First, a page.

Journal of Applied Physics

Supersaturating silicon with transition metals by ion implantation and pulsed laser melting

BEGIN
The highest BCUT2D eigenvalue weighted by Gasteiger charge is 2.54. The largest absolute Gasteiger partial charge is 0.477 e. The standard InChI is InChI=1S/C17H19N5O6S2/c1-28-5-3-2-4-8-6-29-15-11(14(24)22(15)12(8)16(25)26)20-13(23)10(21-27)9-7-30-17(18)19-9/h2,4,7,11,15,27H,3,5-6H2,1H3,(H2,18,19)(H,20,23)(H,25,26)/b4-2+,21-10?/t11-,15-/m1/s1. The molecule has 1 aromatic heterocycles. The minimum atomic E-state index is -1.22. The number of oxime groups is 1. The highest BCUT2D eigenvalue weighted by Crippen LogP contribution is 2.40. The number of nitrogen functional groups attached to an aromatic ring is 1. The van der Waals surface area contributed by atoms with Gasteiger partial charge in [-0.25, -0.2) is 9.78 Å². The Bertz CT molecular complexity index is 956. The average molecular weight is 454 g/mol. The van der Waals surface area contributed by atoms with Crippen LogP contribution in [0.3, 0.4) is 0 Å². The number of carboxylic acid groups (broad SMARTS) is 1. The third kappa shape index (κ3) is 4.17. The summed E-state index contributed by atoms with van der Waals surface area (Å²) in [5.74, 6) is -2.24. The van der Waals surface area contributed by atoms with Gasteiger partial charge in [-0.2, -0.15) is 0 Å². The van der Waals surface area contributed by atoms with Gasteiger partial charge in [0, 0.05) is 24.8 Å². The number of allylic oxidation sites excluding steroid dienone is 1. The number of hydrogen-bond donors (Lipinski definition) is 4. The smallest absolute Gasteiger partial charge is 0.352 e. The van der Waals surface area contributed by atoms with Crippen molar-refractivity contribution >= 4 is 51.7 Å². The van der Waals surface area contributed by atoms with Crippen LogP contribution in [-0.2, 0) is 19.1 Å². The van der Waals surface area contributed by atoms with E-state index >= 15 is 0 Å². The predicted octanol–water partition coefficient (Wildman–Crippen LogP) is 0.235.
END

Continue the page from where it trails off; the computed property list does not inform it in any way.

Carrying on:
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We investigate the possibility of creating an intermediate band semiconductor by supersaturating Si with a range of transition metals (Au, Co, Cr, Cu, Fe, Pd, Pt, W, and Zn) using ion implantation followed by pulsed laser melting (PLM). Structural characterization shows evidence of either surface segregation or cellular breakdown in all transition metals investigated, preventing the formation of high supersaturations. However, concentration-depth profiling reveals that regions of Si supersaturated with Au and Zn are formed below the regions of cellular breakdown. Fits to the concentration-depth profile are used to estimate the diffusive speeds, vD, of Au and Zn, and put lower bounds on vD of the other metals ranging from 102 to 104 m/s. Knowledge of vD is used to tailor the irradiation conditions and synthesize single-crystal Si supersaturated with 1019 Au/cm3 without cellular breakdown. Values of v D are compared to those for other elements in Si. Two independent thermophysical properties, the solute diffusivity at the melting temperature, Ds(Tm), and the equilibrium partition coefficient, k e, are shown to simultaneously affect vD. We demonstrate a correlation between vD and the ratio Ds(T m)/ke0.67, which is exhibited for Group III, IV, and V solutes but not for the transition metals investigated. Nevertheless, comparison with experimental results suggests that Ds(T m)/ke0.67 might serve as a metric for evaluating the potential to supersaturate Si with transition metals by PLM. © 2013 AIP Publishing LLC.